A great project awaits Ricketts and the organization through Cubs Charities. They are set to build an urban youth academy to house some of their sports-based youth development programs for boys and girls. The project is expected to be officially announced in the near future.
The academy will include sports fields, including at least one indoor field and a community center. It is expected to be built in a Chicago neighborhood that needs investment but will attract young people from across the city.
“We truly strive to be the best, and in the case of Cubs Charities, that doesn’t just mean in how we conduct our business or our staff,” Ricketts said. “It’s not just to be the best, but to show the impact you can have and be a role model for other teams. We want to be the team that other teams turn to and say, ‘Let’s talk to the Cubs and let’s see what they did because they do it well,” in terms of diversity, equity and inclusion.
Ricketts saw progress in the diversity of the Cubs front desk staff with just under 40% women, noting, “We should be at 51% by my estimate.” She wants to do more, including working with Major League Baseball to encourage more fairness in sports. Ricketts, a mother of three, sees this as an area she can grow in due to the visibility of professional sports.
Behind the scenes, Ricketts tried to influence change. When the Cubs were looking for a new play-by-play voice for Marquee Sports Network last year, Ricketts pushed network superiors to talk to women for the job. Beth Mowins was eventually brought in to call a handful of games. At Cubs board meetings, Ricketts, often the only woman in the room, made it clear they needed more women and people of color in those roles.
In her post, Ricketts says one has to ask why women can’t be recruited to stay – or even come into – the organization, noting the need for an environment and culture that helps them achieve the Mountain peak.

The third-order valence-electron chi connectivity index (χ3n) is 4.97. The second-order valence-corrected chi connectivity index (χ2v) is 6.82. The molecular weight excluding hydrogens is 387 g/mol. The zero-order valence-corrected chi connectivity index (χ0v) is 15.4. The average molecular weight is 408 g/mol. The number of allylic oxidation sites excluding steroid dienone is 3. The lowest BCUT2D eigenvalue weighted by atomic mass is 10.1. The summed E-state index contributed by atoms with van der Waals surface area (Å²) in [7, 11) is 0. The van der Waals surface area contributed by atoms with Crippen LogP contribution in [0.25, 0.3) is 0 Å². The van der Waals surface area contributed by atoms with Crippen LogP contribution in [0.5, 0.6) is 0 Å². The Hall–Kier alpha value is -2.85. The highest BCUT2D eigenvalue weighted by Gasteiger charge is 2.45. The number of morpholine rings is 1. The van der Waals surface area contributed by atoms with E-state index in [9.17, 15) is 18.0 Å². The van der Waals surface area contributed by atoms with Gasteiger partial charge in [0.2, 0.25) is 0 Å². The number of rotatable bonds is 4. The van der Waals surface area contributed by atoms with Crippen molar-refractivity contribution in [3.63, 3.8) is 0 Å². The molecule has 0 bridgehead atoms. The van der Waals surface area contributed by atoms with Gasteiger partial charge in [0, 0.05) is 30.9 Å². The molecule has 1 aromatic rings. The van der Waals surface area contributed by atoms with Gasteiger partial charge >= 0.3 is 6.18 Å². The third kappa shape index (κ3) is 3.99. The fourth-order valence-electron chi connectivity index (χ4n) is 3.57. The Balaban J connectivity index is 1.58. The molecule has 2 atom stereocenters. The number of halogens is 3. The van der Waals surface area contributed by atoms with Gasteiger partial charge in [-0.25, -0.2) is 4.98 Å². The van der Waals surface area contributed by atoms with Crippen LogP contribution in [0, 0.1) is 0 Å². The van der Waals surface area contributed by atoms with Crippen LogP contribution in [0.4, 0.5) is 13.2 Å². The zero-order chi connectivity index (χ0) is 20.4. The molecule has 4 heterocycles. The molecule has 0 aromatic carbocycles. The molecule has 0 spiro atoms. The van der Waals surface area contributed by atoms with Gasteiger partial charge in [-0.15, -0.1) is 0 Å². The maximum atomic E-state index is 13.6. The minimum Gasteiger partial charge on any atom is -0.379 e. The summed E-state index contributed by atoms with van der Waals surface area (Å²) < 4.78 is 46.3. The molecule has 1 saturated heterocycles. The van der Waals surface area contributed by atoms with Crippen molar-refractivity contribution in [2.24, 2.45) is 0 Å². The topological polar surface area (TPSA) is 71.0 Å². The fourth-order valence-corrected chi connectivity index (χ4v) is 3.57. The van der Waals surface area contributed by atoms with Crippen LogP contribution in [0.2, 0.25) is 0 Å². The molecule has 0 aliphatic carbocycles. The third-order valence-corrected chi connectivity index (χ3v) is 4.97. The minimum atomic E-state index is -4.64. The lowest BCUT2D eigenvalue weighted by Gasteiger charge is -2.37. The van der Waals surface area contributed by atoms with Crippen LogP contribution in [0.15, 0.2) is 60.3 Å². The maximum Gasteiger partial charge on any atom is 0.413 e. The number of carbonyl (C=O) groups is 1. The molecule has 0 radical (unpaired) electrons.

“My personal mission and personal belief is that we need women in positions of power and leadership. We all need it, not just women need it, but as a society, as a planet. says Ricketts. “Because if we don’t have women in positions of leadership and power in sport, in government, in politics, in education, in business, then we lose.
“We lose what we can be, what we can achieve individually. We are losing what we can achieve as a genre. But we are all losing what we can become and what we can achieve as a community and as a society.
Being part of a family ownership group can bring more individual scrutiny, especially when different policies are involved. While her immediate family members are notably Republicans, Ricketts, a member of the executive committee of the Democratic National Committee, doesn’t think she needs to make this a tit-for-tat situation on a public level.
However, she feels compelled to have conversations with her family members to understand where they are coming from and make them understand her point of view “at least how they talk about things and how they look at things, to take that into consideration, how to see things from someone else’s shoes.
“When you have a bigger family of means and they’re all doing a lot of things, they’re all trying to impact the world for what they think is the greatest good of all,” Ricketts said. “And you own a baseball team together and you have this visibility, there’s a carefulness between being known for what you do and who you are and kind of being lumped together with the family as a whole. I would like to be known for what I do, what I have accomplished.